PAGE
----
Yet some of Hirsch’s public statements would seem at home among liberals. Hirsch is focused not only on a knowledge deficit that cripples students but also on an achievement gap that holds back minorities. Explaining his early interest in social justice to a Baltimore Sun reporter, he stated that, as a son of a Memphis cotton broker, he inherited “this load of guilt that Southerners have,” and that he wanted a curriculum that put “all children on common ground, sharing a common body of knowledge. That’s one way to secure civil rights.” Hirsch reminds us that many disadvantaged children neither hear nor read as many words in total as children in the middle class. The gap may be as much as 30 million words, according to researcher Dana Suskind. In Hirsch’s view, schools need to compensate for this deficit to mitigate the correlation between educational achievement and social class.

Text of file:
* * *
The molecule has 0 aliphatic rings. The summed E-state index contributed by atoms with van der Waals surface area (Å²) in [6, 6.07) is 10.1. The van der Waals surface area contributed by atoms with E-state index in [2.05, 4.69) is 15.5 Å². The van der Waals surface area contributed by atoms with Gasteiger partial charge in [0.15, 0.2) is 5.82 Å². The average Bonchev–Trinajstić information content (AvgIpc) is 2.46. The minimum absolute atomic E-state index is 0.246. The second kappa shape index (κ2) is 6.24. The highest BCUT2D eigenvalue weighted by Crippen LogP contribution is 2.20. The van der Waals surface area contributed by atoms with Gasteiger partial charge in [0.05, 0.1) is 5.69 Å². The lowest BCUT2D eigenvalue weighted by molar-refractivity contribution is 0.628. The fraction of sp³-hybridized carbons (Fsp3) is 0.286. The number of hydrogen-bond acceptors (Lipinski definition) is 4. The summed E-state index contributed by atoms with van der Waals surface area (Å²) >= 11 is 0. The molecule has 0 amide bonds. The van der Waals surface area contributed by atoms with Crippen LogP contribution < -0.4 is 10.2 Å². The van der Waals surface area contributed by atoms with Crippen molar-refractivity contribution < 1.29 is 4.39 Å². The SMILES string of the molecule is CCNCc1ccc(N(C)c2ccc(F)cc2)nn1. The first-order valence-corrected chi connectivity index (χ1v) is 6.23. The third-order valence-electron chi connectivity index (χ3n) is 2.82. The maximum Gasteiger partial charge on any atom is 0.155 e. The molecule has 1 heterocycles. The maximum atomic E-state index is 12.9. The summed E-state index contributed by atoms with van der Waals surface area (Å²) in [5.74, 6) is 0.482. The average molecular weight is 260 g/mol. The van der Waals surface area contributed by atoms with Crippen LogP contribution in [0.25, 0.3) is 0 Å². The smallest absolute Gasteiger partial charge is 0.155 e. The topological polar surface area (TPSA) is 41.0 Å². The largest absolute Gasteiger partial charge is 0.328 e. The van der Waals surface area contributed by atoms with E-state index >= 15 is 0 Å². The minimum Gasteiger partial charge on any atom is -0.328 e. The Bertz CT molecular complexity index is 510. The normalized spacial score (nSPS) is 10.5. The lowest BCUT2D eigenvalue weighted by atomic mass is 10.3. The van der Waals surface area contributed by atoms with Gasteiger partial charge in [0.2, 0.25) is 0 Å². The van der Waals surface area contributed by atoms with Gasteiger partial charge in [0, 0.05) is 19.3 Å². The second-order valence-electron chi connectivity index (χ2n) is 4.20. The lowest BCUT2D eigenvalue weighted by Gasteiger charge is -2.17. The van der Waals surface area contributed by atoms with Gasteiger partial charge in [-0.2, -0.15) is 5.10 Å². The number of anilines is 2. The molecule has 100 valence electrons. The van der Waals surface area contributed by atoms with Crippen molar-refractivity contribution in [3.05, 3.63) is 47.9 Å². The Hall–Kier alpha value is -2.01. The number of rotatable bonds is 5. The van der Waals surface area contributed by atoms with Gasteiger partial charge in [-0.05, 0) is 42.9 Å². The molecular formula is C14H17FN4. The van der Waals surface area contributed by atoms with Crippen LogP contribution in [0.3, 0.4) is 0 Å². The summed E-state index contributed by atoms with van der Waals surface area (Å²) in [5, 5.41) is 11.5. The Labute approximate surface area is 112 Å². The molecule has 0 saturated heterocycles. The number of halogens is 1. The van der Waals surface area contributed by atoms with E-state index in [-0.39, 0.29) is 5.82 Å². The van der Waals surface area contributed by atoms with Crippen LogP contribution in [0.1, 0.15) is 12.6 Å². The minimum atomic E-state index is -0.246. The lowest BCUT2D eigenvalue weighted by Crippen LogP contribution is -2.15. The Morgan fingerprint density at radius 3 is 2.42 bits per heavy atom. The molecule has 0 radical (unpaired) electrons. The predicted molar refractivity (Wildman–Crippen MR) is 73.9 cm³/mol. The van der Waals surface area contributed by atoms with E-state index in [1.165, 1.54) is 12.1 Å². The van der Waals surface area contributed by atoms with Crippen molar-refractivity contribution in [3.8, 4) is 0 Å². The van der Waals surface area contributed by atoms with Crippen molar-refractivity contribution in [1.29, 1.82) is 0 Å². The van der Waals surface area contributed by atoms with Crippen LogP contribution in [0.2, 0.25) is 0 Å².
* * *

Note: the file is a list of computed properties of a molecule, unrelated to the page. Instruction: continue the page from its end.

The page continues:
Hirsch ardently believes that starting students early with his reading theory, his fact-filled and orderly K–5 curriculum, and his inclusion of more nonfiction texts can compensate for less educated parents, promote equality, and pave the way for the meritocracy he treasures. He is also no fan of “localism,” or allowing local school districts to do whatever they want. Local autonomy, he believes, diminishes rigor and uniformity and penalizes disadvantaged students who move from district to district.